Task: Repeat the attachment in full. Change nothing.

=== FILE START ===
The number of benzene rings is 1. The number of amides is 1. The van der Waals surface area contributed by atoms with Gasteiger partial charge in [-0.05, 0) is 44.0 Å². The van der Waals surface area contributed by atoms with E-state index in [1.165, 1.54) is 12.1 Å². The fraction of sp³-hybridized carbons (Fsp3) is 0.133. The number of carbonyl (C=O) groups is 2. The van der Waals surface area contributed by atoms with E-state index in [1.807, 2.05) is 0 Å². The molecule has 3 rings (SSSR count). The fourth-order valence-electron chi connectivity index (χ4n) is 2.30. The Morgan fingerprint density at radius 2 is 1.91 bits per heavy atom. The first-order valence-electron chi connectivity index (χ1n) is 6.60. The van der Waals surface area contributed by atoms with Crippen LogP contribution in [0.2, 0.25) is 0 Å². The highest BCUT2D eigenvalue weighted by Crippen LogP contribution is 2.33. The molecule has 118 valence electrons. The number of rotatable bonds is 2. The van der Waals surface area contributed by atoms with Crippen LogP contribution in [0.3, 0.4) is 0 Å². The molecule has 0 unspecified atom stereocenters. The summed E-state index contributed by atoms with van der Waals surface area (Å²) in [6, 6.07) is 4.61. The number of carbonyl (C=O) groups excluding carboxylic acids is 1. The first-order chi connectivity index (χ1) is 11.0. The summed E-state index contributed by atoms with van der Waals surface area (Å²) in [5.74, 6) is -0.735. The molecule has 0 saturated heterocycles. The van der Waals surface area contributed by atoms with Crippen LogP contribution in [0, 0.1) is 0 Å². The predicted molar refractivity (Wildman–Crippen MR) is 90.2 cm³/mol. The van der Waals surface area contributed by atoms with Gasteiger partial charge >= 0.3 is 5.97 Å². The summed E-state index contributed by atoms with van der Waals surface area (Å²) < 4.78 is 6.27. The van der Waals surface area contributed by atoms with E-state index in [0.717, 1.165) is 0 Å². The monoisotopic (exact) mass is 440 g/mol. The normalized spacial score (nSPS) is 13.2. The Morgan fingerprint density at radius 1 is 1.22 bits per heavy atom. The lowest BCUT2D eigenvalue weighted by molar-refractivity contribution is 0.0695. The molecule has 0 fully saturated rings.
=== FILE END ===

The number of benzene rings is 1. The number of amides is 1. The van der Waals surface area contributed by atoms with Gasteiger partial charge in [-0.05, 0) is 44.0 Å². The van der Waals surface area contributed by atoms with E-state index in [1.165, 1.54) is 12.1 Å². The fraction of sp³-hybridized carbons (Fsp3) is 0.133. The number of carbonyl (C=O) groups is 2. The van der Waals surface area contributed by atoms with E-state index in [1.807, 2.05) is 0 Å². The molecule has 3 rings (SSSR count). The fourth-order valence-electron chi connectivity index (χ4n) is 2.30. The Morgan fingerprint density at radius 2 is 1.91 bits per heavy atom. The first-order valence-electron chi connectivity index (χ1n) is 6.60. The van der Waals surface area contributed by atoms with Crippen LogP contribution in [0.2, 0.25) is 0 Å². The highest BCUT2D eigenvalue weighted by Crippen LogP contribution is 2.33. The molecule has 118 valence electrons. The number of rotatable bonds is 2. The van der Waals surface area contributed by atoms with Crippen LogP contribution in [0.3, 0.4) is 0 Å². The molecule has 0 unspecified atom stereocenters. The summed E-state index contributed by atoms with van der Waals surface area (Å²) in [6, 6.07) is 4.61. The number of carbonyl (C=O) groups excluding carboxylic acids is 1. The first-order chi connectivity index (χ1) is 11.0. The summed E-state index contributed by atoms with van der Waals surface area (Å²) in [5.74, 6) is -0.735. The molecule has 0 saturated heterocycles. The van der Waals surface area contributed by atoms with Crippen LogP contribution in [0, 0.1) is 0 Å². The predicted molar refractivity (Wildman–Crippen MR) is 90.2 cm³/mol. The van der Waals surface area contributed by atoms with Gasteiger partial charge >= 0.3 is 5.97 Å². The summed E-state index contributed by atoms with van der Waals surface area (Å²) < 4.78 is 6.27. The van der Waals surface area contributed by atoms with E-state index in [0.717, 1.165) is 0 Å². The monoisotopic (exact) mass is 440 g/mol. The normalized spacial score (nSPS) is 13.2. The Morgan fingerprint density at radius 1 is 1.22 bits per heavy atom. The lowest BCUT2D eigenvalue weighted by molar-refractivity contribution is 0.0695. The molecule has 0 fully saturated rings.